Second, as time passes, the amount of stale portal content grows. Portal managers have therefore started explicit efforts to combat outdated information. The Defense Finance and Accounting Service's Project CleanSweep audits pages across its portal and tells owners of outdated content that it will be removed by a certain date if it's not refreshed. Other portals use their content management system (CMS) to track expected revision or expiration dates for all pages, and authors must estimate these dates whenever they create or update content.
Third, because much portal software continues to be overly complex, portal managers have recognized a need for training in the correct use of portal features. For example, one big company found that 26% of pages contained miscategorized metadata. You can't just assume that people will understand a complex concept like metadata without instruction.
Fourth, user acceptance requires explicit attention. A big company (that prefers to remain anonymous) had its portal project fail completely. Performance was miserably slow, usability was poor, and people simply refused to use the portal--to the extent that they used the old intranet pages more than eight times as much as the new portal. The portal project had been in vain; to save the intranet, the portal was removed after less than a year.
Portal projects are more likely to have a happier outcome if they emphasize user needs from the beginning, and also employ various tricks to enhance user acceptance. For example, we've begun to see good use of multimedia and video clips on portal homepages; even something seemingly frivolous like a user poll can help make the portal more fun and appealing.
Fifth, information architecture (IA) is becoming streamlined. For example, Sprint has reduced the number of tabs on its portal from eight to five due to a corresponding reduction in the number of major categories. As we discover more about how to build a good intranet user experience, portal teams can take advantage of accumulated usability findings across companies and emphasize the most useful areas.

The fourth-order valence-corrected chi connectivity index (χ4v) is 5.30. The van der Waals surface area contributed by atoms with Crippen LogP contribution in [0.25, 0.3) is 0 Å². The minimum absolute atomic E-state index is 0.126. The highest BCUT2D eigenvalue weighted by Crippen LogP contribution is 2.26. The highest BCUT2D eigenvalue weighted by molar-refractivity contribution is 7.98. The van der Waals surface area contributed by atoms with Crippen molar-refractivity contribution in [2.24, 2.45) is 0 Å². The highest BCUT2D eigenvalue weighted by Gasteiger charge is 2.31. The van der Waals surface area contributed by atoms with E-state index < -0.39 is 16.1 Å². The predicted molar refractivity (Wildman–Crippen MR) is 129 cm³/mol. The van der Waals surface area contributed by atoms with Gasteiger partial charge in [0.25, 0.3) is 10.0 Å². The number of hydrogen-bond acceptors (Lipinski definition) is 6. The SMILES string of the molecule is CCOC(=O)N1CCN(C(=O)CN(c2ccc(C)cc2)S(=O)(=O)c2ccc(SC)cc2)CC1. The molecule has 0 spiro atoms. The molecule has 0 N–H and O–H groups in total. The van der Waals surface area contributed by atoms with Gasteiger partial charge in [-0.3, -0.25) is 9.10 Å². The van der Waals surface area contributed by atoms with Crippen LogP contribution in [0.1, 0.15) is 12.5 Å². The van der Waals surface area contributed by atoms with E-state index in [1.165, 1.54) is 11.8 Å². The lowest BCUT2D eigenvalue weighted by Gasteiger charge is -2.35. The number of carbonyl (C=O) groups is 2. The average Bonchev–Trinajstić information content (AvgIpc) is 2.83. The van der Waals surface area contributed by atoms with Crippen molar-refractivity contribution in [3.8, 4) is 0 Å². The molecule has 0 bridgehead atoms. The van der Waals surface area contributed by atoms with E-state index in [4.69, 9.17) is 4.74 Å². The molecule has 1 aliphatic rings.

Portlets on the portal homepage follow a similar trend: fewer, and more useful. In the past, portal projects typically offered users portlets simply because they could -- even though organizations generally didn't provide enough content or features to justify the portlets' prominent placement. In another design simplification, offering two layers of tabs seems to be a thing of the past. Good riddance.
Finally, we're seeing a shift in how organizations use portals. Where portals were once pure information aggregators, organizations are increasingly using them as application organizers . Many companies now offer a variety of killer apps and are moving more of them into the ports. This also helps with user acceptance, because a tools-oriented approach to the portal makes it more obviously useful.
All in all, intranet portals are definitely maturing. The user interfaces are simpler, and teams are getting better at managing both the portal itself and its relationship with other departments and content providers. We definitely see a continuing need for better ROI measures . Nonetheless, many portal projects achieve significant improvements — which are almost as easy to gauge as the spectacular failures.
The full research report with case studies of intranet portal design is available for download.